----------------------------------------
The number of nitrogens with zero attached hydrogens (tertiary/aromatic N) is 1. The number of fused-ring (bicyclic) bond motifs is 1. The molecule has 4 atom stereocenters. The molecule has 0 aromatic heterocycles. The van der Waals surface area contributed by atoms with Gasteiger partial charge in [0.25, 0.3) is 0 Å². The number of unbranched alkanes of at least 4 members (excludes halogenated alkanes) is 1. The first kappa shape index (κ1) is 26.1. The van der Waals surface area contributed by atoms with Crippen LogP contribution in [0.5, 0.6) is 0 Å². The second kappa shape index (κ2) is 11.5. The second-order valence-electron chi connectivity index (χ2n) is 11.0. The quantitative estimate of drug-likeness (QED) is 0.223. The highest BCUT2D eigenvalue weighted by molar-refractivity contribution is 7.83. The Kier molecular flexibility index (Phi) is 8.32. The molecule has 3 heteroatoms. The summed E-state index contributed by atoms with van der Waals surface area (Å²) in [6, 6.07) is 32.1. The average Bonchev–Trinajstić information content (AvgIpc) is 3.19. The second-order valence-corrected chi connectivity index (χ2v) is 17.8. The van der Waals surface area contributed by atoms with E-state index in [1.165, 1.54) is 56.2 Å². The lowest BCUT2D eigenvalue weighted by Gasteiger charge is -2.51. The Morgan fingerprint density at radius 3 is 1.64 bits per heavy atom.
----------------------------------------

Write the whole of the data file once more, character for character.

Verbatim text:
The number of nitrogens with zero attached hydrogens (tertiary/aromatic N) is 1. The number of fused-ring (bicyclic) bond motifs is 1. The molecule has 4 atom stereocenters. The molecule has 0 aromatic heterocycles. The van der Waals surface area contributed by atoms with Gasteiger partial charge in [0.25, 0.3) is 0 Å². The number of unbranched alkanes of at least 4 members (excludes halogenated alkanes) is 1. The first kappa shape index (κ1) is 26.1. The van der Waals surface area contributed by atoms with Crippen LogP contribution in [0.5, 0.6) is 0 Å². The second kappa shape index (κ2) is 11.5. The second-order valence-electron chi connectivity index (χ2n) is 11.0. The quantitative estimate of drug-likeness (QED) is 0.223. The highest BCUT2D eigenvalue weighted by molar-refractivity contribution is 7.83. The Kier molecular flexibility index (Phi) is 8.32. The molecule has 3 heteroatoms. The summed E-state index contributed by atoms with van der Waals surface area (Å²) in [6, 6.07) is 32.1. The average Bonchev–Trinajstić information content (AvgIpc) is 3.19. The second-order valence-corrected chi connectivity index (χ2v) is 17.8. The van der Waals surface area contributed by atoms with E-state index in [1.165, 1.54) is 56.2 Å². The lowest BCUT2D eigenvalue weighted by Gasteiger charge is -2.51. The Morgan fingerprint density at radius 3 is 1.64 bits per heavy atom.